Chapter 4: What Phenomenology is Not

The first three chapters serve as an effective summary and introduction to the core tenets of existentialphenomenological psychology. In the fourth chapter, Dr DeRobertis facilitates a deeper understanding of phenomenology as he examines in detail the distinction between phenomenology and other schools of thought. …

The rest of this article is only available to active members of Questia

Already a member? Log in now.

Notes for this article

Add a new note
If you are trying to select text to create highlights or citations, remember that you must now click or tap on the first word, and then click or tap on the last word.
One moment ...
Default project is now your active project.
Project items
Notes
Cite this article

Cited article

Style
Citations are available only to our active members.
Buy instant access to cite pages or passages in MLA 8, MLA 7, APA and Chicago citation styles.

(Einhorn, 1992, p. 25)

(Einhorn 25)

(Einhorn 25)

1. Lois J. Einhorn, Abraham Lincoln, the Orator: Penetrating the Lincoln Legend (Westport, CT: Greenwood Press, 1992), 25, http://www.questia.com/read/27419298.

Note: primary sources have slightly different requirements for citation. Please see these guidelines for more information.

Cited article

Existential-Phenomenological Psychology: A Brief Introduction
Settings

Settings

Typeface
Text size Smaller Larger Reset View mode
Search within

Search within this article

Look up

Look up a word

  • Dictionary
  • Thesaurus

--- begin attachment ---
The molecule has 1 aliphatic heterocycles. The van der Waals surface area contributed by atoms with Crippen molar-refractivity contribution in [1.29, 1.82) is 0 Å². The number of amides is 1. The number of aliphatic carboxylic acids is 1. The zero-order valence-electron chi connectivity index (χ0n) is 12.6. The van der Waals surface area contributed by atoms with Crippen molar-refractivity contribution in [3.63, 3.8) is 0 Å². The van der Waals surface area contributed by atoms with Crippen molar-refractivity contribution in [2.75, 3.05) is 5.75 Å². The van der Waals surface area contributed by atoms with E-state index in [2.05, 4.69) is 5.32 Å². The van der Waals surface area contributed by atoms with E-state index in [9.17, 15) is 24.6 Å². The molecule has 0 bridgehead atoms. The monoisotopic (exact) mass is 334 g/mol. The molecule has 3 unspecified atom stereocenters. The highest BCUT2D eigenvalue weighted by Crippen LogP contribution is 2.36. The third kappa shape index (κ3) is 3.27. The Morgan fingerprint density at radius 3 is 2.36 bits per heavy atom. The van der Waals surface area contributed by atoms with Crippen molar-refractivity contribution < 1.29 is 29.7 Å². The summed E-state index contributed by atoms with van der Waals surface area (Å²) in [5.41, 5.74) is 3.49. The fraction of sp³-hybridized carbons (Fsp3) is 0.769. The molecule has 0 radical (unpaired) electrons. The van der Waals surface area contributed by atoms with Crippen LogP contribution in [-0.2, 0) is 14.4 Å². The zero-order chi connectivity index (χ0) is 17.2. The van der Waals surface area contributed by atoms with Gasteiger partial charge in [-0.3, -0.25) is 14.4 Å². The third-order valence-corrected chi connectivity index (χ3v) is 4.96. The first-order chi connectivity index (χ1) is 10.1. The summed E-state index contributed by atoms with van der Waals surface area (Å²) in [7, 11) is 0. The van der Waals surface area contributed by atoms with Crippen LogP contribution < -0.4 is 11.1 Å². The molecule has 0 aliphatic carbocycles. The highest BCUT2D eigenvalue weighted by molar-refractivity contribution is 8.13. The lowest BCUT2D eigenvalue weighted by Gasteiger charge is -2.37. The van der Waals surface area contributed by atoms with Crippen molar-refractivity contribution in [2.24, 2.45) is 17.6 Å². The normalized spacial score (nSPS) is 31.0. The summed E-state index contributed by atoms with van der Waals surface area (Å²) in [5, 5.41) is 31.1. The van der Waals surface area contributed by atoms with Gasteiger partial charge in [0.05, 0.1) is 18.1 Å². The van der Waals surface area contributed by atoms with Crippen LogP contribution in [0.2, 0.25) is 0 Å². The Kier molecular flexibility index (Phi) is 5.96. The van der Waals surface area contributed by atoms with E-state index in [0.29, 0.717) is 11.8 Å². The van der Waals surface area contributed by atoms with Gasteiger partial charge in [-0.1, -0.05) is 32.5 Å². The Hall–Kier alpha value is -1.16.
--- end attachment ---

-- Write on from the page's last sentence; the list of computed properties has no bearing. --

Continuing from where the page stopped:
Please submit a word or phrase above.
Print this page

Print this page

Why can't I print more than one page at a time?

Help
Full screen
Items saved from this article
  • Highlights & Notes
  • Citations
Some of your highlights are legacy items.

Highlights saved before July 30, 2012 will not be displayed on their respective source pages.

You can easily re-create the highlights by opening the book page or article, selecting the text, and clicking “Highlight.”

matching results for page

    Questia reader help

    How to highlight and cite specific passages

    1. Click or tap the first word you want to select.
    2. Click or tap the last word you want to select, and you’ll see everything in between get selected.
    3. You’ll then get a menu of options like creating a highlight or a citation from that passage of text.

    OK, got it!

    Cited passage

    Style
    Citations are available only to our active members.
    Buy instant access to cite pages or passages in MLA 8, MLA 7, APA and Chicago citation styles.

    "Portraying himself as an honest, ordinary person helped Lincoln identify with his audiences." (Einhorn, 1992, p. 25).

    "Portraying himself as an honest, ordinary person helped Lincoln identify with his audiences." (Einhorn 25)

    "Portraying himself as an honest, ordinary person helped Lincoln identify with his audiences." (Einhorn 25)

    "Portraying himself as an honest, ordinary person helped Lincoln identify with his audiences."1

    1. Lois J. Einhorn, Abraham Lincoln, the Orator: Penetrating the Lincoln Legend (Westport, CT: Greenwood Press, 1992), 25, http://www.questia.com/read/27419298.

    Cited passage

    Thanks for trying Questia!

    Please continue trying out our research tools, but please note, full functionality is available only to our active members.

    Your work will be lost once you leave this Web page.

    Buy instant access to save your work.

    Already a member? Log in now.

    Search by... Author
    Show... All Results Primary Sources Peer-reviewed

    Oops!

    An unknown error has occurred. Please click the button below to reload the page. If the problem persists, please try again in a little while.